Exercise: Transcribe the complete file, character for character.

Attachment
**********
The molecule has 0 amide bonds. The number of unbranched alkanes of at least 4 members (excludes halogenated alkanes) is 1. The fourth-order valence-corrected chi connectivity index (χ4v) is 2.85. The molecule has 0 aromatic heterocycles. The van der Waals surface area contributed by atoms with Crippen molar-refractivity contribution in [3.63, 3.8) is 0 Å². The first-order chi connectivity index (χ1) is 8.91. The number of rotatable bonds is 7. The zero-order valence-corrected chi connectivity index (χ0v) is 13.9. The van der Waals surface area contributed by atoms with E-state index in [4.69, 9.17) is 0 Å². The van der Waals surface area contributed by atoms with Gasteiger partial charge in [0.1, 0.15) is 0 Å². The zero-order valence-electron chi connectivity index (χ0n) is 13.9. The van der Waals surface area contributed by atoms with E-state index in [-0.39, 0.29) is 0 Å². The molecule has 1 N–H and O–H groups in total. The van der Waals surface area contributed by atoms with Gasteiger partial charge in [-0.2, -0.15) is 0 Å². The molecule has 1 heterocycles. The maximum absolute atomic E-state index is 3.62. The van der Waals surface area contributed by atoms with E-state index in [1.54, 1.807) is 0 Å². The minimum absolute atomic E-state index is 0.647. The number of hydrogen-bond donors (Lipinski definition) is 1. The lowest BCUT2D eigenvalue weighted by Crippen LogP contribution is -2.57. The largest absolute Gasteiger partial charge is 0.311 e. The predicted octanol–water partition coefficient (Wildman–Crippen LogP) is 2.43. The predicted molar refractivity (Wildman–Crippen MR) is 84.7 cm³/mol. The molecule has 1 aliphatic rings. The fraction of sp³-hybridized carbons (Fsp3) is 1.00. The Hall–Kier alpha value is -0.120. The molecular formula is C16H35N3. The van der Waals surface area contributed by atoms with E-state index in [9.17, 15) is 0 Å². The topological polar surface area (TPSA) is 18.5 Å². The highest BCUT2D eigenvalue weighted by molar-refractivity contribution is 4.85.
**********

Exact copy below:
The molecule has 0 amide bonds. The number of unbranched alkanes of at least 4 members (excludes halogenated alkanes) is 1. The fourth-order valence-corrected chi connectivity index (χ4v) is 2.85. The molecule has 0 aromatic heterocycles. The van der Waals surface area contributed by atoms with Crippen molar-refractivity contribution in [3.63, 3.8) is 0 Å². The first-order chi connectivity index (χ1) is 8.91. The number of rotatable bonds is 7. The zero-order valence-corrected chi connectivity index (χ0v) is 13.9. The van der Waals surface area contributed by atoms with E-state index in [4.69, 9.17) is 0 Å². The van der Waals surface area contributed by atoms with Gasteiger partial charge in [0.1, 0.15) is 0 Å². The zero-order valence-electron chi connectivity index (χ0n) is 13.9. The van der Waals surface area contributed by atoms with E-state index in [-0.39, 0.29) is 0 Å². The molecule has 1 N–H and O–H groups in total. The van der Waals surface area contributed by atoms with Gasteiger partial charge in [-0.2, -0.15) is 0 Å². The molecule has 1 heterocycles. The maximum absolute atomic E-state index is 3.62. The van der Waals surface area contributed by atoms with E-state index in [1.54, 1.807) is 0 Å². The minimum absolute atomic E-state index is 0.647. The number of hydrogen-bond donors (Lipinski definition) is 1. The lowest BCUT2D eigenvalue weighted by Crippen LogP contribution is -2.57. The largest absolute Gasteiger partial charge is 0.311 e. The predicted octanol–water partition coefficient (Wildman–Crippen LogP) is 2.43. The predicted molar refractivity (Wildman–Crippen MR) is 84.7 cm³/mol. The molecule has 1 aliphatic rings. The fraction of sp³-hybridized carbons (Fsp3) is 1.00. The Hall–Kier alpha value is -0.120. The molecular formula is C16H35N3. The van der Waals surface area contributed by atoms with E-state index in [9.17, 15) is 0 Å². The topological polar surface area (TPSA) is 18.5 Å². The highest BCUT2D eigenvalue weighted by molar-refractivity contribution is 4.85.